Image: The NeuroPace RNS system can be used to predict an epilepsy seizure (Photo courtesy of NeuroPace).
A new study suggests it may soon be possible to know when epilepsy patients are at highest risk for seizures by identifying monthly cycles of brain activity.
Researchers at the University of California, San Francisco (UCSF; USA), the Wyss Center for Bio and Neuroengineering (Geneva, Switzerland), and other institutions conducted a study in 37 subjects previously implanted with the NeuroPace (Mountain View, CA, USA) RNS brain stimulation system in an attempt to define the relationship of seizure timing to fluctuating rates of interictal epileptiform activity (IEA), a marker of brain irritability observed between seizures by electroencephalography (EEG).
The study found that IEA oscillates with circadian and subject-specific multidien (multi-day) periods. The multidien periodicities, most commonly 20–30 days in duration, were found to be robust and relatively stable for up to 10 years in both men and women, and that the seizures occured preferentially during the rising phase of IEA rhythms. By combining the phase information from circadian and multidien IEA rhythms, a novel biomarker for determining relative seizure risk is available in most subjects. The study was published on January 8, 2017, in Nature Communications.
“One of the most disabling aspects of having epilepsy is the seeming randomness of seizures. If your neurologist can't tell you if your next seizure is a minute from now or a year from now, you live your life in a state of constant uncertainty, like walking on eggshells,” said senior author Vikram Rao, MD, PhD, of UCSF. “The exciting thing here is that we may soon be able to empower patients by letting them know when they are at high risk and when they can worry less.”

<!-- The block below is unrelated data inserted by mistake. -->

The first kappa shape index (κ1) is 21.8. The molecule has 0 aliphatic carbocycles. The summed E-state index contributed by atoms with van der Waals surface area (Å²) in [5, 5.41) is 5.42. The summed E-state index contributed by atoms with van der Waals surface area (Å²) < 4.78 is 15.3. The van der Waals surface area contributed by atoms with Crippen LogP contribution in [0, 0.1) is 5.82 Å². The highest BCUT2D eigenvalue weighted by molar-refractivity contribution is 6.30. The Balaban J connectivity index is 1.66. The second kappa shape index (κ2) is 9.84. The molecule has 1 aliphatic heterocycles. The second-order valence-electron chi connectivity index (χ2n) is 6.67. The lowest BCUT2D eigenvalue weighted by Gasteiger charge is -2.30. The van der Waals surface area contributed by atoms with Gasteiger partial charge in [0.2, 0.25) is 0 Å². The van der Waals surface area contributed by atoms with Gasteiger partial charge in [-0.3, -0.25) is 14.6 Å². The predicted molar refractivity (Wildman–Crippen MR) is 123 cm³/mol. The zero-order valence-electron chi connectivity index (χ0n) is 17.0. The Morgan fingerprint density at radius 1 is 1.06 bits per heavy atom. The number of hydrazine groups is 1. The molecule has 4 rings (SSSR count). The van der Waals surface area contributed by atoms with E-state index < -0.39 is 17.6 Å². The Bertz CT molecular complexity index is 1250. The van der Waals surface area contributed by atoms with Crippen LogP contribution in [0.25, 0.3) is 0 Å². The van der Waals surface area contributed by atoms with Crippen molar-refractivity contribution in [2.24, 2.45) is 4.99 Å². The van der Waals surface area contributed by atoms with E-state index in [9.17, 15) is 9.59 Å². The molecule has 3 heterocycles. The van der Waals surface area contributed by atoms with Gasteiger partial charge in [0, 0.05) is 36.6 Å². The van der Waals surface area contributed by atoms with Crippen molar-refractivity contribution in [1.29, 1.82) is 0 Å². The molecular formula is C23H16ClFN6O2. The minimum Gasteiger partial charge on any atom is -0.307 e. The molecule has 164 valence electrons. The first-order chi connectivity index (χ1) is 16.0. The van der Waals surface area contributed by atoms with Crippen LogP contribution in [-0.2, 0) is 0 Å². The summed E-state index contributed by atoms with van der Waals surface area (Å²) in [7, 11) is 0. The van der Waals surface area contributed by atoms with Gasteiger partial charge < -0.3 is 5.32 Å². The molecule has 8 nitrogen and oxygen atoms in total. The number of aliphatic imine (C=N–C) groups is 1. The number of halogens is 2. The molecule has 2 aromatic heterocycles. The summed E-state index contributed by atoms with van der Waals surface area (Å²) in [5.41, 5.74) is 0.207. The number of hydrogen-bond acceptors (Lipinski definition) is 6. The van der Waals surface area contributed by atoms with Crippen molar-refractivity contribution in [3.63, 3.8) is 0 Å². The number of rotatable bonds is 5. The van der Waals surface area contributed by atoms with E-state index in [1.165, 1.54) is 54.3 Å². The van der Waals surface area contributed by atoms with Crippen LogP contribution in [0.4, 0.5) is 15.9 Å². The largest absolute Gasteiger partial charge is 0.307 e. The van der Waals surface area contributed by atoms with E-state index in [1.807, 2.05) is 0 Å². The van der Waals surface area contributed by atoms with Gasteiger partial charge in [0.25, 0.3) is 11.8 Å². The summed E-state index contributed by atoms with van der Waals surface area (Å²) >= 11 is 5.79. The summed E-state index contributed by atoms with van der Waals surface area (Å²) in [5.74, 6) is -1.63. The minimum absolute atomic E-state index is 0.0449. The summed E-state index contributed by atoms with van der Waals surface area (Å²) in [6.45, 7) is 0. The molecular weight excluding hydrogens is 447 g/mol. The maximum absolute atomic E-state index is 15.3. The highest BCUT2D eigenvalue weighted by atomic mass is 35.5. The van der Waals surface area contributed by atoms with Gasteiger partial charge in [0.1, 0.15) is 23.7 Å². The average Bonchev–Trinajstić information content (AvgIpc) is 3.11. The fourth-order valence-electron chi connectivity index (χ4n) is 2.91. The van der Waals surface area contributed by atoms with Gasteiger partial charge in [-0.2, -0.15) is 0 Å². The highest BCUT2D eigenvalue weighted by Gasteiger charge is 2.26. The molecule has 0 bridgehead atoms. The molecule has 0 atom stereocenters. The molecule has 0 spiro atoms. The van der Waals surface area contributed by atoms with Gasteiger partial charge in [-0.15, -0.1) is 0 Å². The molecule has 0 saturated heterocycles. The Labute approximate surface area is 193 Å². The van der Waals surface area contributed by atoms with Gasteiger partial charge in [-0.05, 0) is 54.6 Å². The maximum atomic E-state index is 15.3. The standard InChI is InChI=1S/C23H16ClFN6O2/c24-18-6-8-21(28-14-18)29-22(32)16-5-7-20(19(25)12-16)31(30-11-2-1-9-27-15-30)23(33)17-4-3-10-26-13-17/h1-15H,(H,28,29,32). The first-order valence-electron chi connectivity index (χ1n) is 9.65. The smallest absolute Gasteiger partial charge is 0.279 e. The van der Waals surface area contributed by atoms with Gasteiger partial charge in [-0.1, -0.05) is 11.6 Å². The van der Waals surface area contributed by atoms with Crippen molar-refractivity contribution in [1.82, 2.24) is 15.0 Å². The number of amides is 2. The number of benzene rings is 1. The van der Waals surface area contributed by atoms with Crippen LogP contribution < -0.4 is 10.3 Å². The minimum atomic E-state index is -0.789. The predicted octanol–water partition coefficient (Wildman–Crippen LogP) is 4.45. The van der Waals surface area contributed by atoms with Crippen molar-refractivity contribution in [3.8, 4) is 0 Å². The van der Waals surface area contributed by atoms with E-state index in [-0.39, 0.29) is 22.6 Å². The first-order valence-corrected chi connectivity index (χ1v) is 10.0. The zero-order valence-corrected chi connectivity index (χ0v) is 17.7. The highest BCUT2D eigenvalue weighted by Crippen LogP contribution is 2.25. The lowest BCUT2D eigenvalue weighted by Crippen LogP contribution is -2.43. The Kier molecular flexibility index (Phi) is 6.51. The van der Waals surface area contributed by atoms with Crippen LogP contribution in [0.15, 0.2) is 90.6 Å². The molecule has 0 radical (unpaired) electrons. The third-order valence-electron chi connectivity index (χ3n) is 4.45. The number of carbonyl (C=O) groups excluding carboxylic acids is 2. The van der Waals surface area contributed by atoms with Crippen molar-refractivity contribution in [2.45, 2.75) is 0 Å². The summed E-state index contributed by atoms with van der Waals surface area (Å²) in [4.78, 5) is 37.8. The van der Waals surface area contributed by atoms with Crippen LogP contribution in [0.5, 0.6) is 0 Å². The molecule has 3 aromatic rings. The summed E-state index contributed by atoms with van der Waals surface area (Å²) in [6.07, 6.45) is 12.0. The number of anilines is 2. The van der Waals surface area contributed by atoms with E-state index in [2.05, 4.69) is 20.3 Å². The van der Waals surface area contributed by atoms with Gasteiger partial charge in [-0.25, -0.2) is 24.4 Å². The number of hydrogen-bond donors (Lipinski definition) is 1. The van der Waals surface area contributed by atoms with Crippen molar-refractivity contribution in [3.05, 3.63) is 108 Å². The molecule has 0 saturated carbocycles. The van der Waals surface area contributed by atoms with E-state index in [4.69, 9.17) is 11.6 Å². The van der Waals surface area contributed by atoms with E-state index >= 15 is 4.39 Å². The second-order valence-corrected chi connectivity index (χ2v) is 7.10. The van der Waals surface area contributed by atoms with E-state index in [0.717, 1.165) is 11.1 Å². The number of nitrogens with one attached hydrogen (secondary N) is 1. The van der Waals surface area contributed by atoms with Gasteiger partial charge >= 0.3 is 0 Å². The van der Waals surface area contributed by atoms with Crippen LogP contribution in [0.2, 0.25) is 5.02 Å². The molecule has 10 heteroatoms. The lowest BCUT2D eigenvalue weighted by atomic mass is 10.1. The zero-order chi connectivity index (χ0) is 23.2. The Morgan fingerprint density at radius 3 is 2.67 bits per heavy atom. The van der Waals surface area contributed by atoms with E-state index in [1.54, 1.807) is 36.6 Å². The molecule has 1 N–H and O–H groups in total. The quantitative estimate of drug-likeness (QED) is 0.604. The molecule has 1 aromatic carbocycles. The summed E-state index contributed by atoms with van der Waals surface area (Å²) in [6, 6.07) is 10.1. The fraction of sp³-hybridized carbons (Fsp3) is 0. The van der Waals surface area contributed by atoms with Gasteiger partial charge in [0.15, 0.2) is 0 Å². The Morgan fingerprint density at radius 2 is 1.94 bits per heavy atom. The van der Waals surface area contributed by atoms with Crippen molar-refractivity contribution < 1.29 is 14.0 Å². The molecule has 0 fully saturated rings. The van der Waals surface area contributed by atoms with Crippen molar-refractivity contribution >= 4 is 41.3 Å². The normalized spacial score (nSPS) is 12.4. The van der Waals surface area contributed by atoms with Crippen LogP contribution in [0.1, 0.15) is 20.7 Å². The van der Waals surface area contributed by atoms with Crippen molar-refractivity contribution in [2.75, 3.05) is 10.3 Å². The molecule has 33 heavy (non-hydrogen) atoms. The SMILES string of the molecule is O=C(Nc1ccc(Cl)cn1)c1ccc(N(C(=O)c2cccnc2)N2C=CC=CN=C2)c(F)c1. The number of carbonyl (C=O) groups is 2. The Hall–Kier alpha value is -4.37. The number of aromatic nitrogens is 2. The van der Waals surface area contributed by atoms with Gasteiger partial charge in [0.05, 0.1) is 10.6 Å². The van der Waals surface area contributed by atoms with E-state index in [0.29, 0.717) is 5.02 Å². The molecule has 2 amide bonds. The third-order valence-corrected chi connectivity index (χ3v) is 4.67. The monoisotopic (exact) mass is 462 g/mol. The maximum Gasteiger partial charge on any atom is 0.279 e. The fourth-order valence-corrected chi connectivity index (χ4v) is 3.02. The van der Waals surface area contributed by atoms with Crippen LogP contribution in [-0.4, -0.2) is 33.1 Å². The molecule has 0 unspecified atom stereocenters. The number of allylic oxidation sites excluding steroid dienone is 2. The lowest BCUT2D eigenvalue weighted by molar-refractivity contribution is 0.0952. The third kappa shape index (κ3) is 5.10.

“I like to compare it to a weather forecast; in the past, the field has focused on predicting the exact moment a seizure will occur, which is like predicting when lightning will strike; that's pretty hard,” concluded Dr. Rao. “It may be more useful to be able tell people there is a five percent chance of a thunderstorm this week, but a ninety percent chance next week. That kind of information lets you prepare.”
The NeuroPace RNS system is designed to detect the brain’s electrical activity. When it identifies seizure activity, it attempts to suppress the seizure by sending electrical stimulation through implanted leads to the brain. A physician-operated programmer communicates with the RNS, allowing stored information to be reviewed. An optional data transmitter can provide the physician with the information in real-time, so that the response to the stimulation can be evaluated to decide on the best seizure detection and stimulation settings for the patient.
University of California, San Francisco
Wyss Center for Bio and Neuroengineering